A piece of good advice I got from my Mom (a retired RN) is after every shift, think of 3 new things you now know how to do. Before, I was only focusing on mistakes I made, and totally ignoring my accomplishments. Take time to see how far you've gone already, and it only goes up from there.
    GinaCat likes this.
  6. Visit  STFXNurse} profile page
    0
    Wow, I'm so glad I found this posting!

    I have been graduated 4 months and am working on a general surgery floor. Some days I wonder "what am I doing here!?"....like many of you I feel like my 4 yr degree was for nothing and am completely clueless half the time. But I love what one of you said about picking 3 positive things you've done in your shift instead of focusing on your faults!

    I figure it can only get better from here.....every experience is a learning one!
  7. Visit  Goldenhare} profile page
    1
    Keep showing up! Find someone sympathetic to your plight, (might not be another nurse.) The nurses I work with are great, but my real support comes from a respiratory therapist who works on our floor, and a CNA who is now a tele tech. Sometimes that helps as they can give you a different perspective. Also, keep in mind that sometimes it is you, but most times, it isn't! The work is just hard and multi- tasking is the norm and you ARE going to forget things from time to time. It does get better:icon_hug: !! Look also for the little fuzzys. I have been trying hard to listen to my patients, mostly to try to head off potential problems, but as an extra bonus, MANY of my patients tell me that I am the best nurse they had since they were admitted, or that I am the only person who explained things to them. Yeah, my charting is late more times then I like to think, but if I don't have to give my pt ativan that night because their nerves have been soothed, well, isn't that what it is about?? Keep plugging away! If you care enough to try to get better, you must be a good nurse already!!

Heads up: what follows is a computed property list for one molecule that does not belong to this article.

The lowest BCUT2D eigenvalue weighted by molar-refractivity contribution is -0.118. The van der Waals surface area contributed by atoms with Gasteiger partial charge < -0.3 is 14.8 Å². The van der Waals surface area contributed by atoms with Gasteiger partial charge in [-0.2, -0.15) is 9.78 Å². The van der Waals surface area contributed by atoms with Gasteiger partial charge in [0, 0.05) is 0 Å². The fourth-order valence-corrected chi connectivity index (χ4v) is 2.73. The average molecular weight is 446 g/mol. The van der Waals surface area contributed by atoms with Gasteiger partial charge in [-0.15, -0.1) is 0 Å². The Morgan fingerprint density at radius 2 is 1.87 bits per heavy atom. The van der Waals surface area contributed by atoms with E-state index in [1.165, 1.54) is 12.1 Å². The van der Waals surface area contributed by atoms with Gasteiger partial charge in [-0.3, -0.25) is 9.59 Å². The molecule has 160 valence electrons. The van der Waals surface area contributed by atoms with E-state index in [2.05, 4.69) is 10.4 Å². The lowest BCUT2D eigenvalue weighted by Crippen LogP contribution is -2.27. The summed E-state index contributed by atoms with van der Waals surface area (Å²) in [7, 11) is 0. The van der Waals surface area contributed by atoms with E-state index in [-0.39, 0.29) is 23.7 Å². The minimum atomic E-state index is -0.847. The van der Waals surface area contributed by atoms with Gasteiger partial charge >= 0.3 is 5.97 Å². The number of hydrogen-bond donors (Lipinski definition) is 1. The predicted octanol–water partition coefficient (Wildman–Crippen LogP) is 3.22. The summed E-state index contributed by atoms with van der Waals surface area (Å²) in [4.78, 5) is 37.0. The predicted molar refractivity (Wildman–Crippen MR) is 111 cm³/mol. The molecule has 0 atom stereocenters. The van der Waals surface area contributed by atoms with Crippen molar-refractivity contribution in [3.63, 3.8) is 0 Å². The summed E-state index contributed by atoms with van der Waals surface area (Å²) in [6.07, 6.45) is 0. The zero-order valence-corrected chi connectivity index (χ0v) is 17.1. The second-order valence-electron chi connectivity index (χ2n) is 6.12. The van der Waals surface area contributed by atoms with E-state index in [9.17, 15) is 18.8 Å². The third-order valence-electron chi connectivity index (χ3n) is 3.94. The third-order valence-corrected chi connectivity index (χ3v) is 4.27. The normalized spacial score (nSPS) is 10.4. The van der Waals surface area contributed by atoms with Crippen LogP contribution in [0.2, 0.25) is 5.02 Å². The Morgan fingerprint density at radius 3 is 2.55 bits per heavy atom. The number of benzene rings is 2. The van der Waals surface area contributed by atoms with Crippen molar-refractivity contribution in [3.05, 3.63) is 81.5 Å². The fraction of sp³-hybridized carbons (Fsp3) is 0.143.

caiRN likes this.
  8. Visit  cookie102} profile page
    0
    hang in there all you "newbies", it is scary in the beginning to realize that what you just spent 4 years learning about is soooooooooo different in "the real world"...take comfort that each day there is always something each one of us can learn no matter how long we have been in nursing
  9. Visit  traumaRUs} profile page
    0
    It is scary in the beginning. The only advice I can offer is be kind to yourself. Did you know everything the first day of nursing school? Nope, I doubt it - you learn in bits and pieces. It does take a year (or two or three) to feel more comfortable. Find a mentor - someone who is more experienced and who you admire and ask how they do it. Ask for specific and concrete examples.

    Good luck and don't give up!
  10. Visit  santhony44} profile page
    0
    You'll get there. It takes time, and experience, which you new nurses are in the process of acquiring.